“Everything else has been taken away from him, or might be taken at any minute: work, money, food, a place to sleep, friends, lovers, freedom, life. None of these things can be assured. All are at the mercy of the economic system”
Waiting for Nothing, by Tom Kromer, was first published in 1935, republished in 1968, and is now the first novel to come out from a new imprint – the common breath. You may find out more here about why they are ‘bringing a neglected work, a “genuine literary classic”, back to at least some form of prominence in this country’.
The story follows a man, Tom, who has been left destitute by America’s Great Depression. It is a stark and deeply affecting tale of a life devoid of hope, and yet the narrator – it is written in the first person – struggles on, fighting against the odds to survive. Each chapter chronicles one aspect of Tom’s daily, troubling experiences over the course of several years.
The voice adopted has a vernacular that serves to set the down and outs – the ‘stiffs’ – apart from those who can still afford food, shelter, and clothing that keeps them warm and dry.
The stiffs spend their time trying to acquire the few cents needed to pay for a meagre meal and a dirty bunk in a flop house. The parks are full of those who fail in this endeavour and must bed down, whatever the weather, on a newspaper covered bench. Many turn to the ‘missions’ – churches that serve bad stew, made from going off food, and a lice ridden bed in exchange for attendance at a lengthy religious service where the starving will be exhorted to turn to Jesus Christ. Anyone complaining will be told they harbour Satan and then banished to the streets.
What is being presented is a graphic picture of the life Tom is leading, with no prospect of change. He is hungry and cold – carrying an ache in his empty belly on feet barely covered by falling apart shoes. He exists on the margins of a society that chooses to turn away from the discomfort of the destitute in their midst. Many blame the vagrants for their predicament, ignoring the fact that not enough jobs exist for them to earn their keep.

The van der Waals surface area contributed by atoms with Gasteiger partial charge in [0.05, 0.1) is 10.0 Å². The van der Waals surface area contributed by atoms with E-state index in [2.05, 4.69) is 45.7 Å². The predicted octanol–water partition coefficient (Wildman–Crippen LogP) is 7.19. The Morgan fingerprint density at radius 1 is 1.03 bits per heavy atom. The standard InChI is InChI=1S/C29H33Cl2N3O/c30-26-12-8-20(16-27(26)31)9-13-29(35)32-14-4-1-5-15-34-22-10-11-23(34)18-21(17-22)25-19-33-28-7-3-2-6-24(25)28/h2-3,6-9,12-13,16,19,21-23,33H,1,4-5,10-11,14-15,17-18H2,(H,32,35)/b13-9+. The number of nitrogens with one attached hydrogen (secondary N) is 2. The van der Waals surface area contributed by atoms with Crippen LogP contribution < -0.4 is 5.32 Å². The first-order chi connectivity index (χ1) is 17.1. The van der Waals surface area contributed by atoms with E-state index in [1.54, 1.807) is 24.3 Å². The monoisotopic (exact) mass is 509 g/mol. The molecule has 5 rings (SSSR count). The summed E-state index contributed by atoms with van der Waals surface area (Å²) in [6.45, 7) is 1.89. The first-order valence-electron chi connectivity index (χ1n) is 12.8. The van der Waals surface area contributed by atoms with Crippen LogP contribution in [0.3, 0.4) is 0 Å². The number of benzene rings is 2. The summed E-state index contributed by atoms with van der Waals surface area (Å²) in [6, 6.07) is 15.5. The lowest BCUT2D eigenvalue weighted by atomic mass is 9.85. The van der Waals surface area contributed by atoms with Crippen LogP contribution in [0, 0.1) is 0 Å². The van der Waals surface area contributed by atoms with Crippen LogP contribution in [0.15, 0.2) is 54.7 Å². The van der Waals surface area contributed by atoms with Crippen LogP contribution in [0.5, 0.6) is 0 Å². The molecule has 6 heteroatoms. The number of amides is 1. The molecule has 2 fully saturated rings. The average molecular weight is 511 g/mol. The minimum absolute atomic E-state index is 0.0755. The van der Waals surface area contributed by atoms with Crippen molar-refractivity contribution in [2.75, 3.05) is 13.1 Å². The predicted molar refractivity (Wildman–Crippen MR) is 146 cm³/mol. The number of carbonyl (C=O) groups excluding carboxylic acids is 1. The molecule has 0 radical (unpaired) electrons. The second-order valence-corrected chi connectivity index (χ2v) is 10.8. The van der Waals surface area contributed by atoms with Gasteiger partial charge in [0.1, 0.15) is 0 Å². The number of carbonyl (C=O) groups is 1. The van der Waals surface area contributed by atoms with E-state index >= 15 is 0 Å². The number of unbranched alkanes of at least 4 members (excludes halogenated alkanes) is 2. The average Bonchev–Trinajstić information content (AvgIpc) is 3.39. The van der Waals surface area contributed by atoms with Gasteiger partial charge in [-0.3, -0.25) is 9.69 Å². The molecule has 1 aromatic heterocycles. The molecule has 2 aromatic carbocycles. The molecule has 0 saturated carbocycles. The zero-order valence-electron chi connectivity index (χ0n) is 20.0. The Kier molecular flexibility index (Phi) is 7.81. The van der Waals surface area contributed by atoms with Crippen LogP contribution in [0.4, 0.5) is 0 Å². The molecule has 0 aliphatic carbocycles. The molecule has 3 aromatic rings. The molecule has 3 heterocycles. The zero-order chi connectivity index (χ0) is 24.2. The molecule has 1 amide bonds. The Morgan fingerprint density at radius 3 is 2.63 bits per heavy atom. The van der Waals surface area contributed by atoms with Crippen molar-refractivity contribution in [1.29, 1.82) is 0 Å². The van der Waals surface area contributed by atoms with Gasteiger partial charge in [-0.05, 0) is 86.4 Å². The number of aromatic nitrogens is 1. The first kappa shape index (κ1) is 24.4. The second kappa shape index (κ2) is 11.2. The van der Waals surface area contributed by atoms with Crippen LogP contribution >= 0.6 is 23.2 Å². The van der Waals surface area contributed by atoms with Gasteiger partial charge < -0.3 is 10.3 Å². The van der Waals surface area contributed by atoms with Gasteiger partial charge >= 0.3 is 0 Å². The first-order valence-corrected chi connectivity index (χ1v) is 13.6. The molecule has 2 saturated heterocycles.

Tom reaches a point where he can see no way forward other than to break the law – planning an attack on a man with money in his wallet, or holding up a bank. Should Tom be caught he may be killed by the police, which would, he considers, at least be an end to his suffering. It is clear that a man in such circumstances places little value on life. And yet the deaths he observes – the starved, hypothermic, suicidal – still affect him.
The police treat the ‘stiffs’ with violence and contempt. On a cold wet night, when several are sleeping in an empty building, the police arrest them for trespass. Wherever the desperate and hungry gather they are moved on, despite having nowhere they can go that is more acceptable.
Long lines of grey and sunken people, kept queuing for hours outside a mission, are gawped at by passers by – a dehumanised spectacle that serves to make the church appear compassionate.
Both men and women offer sexual favours for the chance of a warm meal and a bed. Sometimes the vagrants help each other when they have found food or shelter, but there are also those who will take even the few cents available via force and threats.
The breaks Tom tells of are few: a friend offering a space on the floor of his room on a cold night, a woman offering to cook the scant food they have bartered and will share. Attacks feature more regularly – from both the authorities and the unhinged. Tom goes begging in restaurants and from those who look to have plenty. Mostly he is rejected – a pest people wish to eradicate from their vicinity.
Tom travels by jumping on board moving, freezing trains – a dangerous pursuit but the only way to try for better elsewhere. Wherever he stops there is rejection.
The writing is taut and visceral – somehow vividly detached yet also deeply personal. There is deliberate repetition in the narration that brings home how desperate Tom’s situation remains. The events he recounts are horrific in the cruelty inflicted and threats faced. Given the times we are currently living through I can only hope this tale is not prescient.
A powerful evocation of life amongst those most damaged by a widespread economic downturn. It is a timely reminder to treat others as we would wish to be treated ourselves if reduced to similar circumstances – a recommended read.
My copy of this book was provided gratis by the publisher, the common breath